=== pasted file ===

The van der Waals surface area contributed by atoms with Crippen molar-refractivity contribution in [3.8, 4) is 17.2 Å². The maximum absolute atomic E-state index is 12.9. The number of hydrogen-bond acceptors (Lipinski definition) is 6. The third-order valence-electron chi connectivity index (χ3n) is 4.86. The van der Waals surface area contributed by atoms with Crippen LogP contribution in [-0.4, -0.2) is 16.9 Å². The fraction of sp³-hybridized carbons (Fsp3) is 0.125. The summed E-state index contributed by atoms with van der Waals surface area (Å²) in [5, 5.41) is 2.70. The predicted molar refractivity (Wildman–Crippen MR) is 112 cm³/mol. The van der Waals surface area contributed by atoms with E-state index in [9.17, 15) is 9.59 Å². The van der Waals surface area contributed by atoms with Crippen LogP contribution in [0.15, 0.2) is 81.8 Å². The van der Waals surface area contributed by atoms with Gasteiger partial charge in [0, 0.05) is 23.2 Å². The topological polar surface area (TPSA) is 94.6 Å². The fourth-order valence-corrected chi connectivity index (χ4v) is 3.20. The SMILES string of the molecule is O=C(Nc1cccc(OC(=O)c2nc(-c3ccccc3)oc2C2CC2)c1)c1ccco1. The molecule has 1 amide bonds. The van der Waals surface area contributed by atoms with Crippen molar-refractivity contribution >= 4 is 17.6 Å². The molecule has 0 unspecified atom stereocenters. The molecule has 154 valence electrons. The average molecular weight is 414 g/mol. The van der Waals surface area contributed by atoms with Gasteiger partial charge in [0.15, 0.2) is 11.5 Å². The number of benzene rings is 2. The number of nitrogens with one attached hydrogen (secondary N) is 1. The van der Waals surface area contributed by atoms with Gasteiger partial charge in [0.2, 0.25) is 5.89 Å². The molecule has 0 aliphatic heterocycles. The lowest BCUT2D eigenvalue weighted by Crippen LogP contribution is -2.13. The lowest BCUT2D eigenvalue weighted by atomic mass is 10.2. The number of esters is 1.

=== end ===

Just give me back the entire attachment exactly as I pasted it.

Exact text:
The van der Waals surface area contributed by atoms with Crippen molar-refractivity contribution in [3.8, 4) is 17.2 Å². The maximum absolute atomic E-state index is 12.9. The number of hydrogen-bond acceptors (Lipinski definition) is 6. The third-order valence-electron chi connectivity index (χ3n) is 4.86. The van der Waals surface area contributed by atoms with Crippen LogP contribution in [-0.4, -0.2) is 16.9 Å². The fraction of sp³-hybridized carbons (Fsp3) is 0.125. The summed E-state index contributed by atoms with van der Waals surface area (Å²) in [5, 5.41) is 2.70. The predicted molar refractivity (Wildman–Crippen MR) is 112 cm³/mol. The van der Waals surface area contributed by atoms with E-state index in [9.17, 15) is 9.59 Å². The van der Waals surface area contributed by atoms with Crippen LogP contribution in [0.15, 0.2) is 81.8 Å². The van der Waals surface area contributed by atoms with Gasteiger partial charge in [0, 0.05) is 23.2 Å². The topological polar surface area (TPSA) is 94.6 Å². The fourth-order valence-corrected chi connectivity index (χ4v) is 3.20. The SMILES string of the molecule is O=C(Nc1cccc(OC(=O)c2nc(-c3ccccc3)oc2C2CC2)c1)c1ccco1. The molecule has 1 amide bonds. The van der Waals surface area contributed by atoms with Crippen molar-refractivity contribution >= 4 is 17.6 Å². The molecule has 0 unspecified atom stereocenters. The molecule has 154 valence electrons. The average molecular weight is 414 g/mol. The van der Waals surface area contributed by atoms with Gasteiger partial charge in [0.15, 0.2) is 11.5 Å². The number of benzene rings is 2. The number of nitrogens with one attached hydrogen (secondary N) is 1. The van der Waals surface area contributed by atoms with Gasteiger partial charge in [0.2, 0.25) is 5.89 Å². The molecule has 0 aliphatic heterocycles. The lowest BCUT2D eigenvalue weighted by Crippen LogP contribution is -2.13. The lowest BCUT2D eigenvalue weighted by atomic mass is 10.2. The number of esters is 1.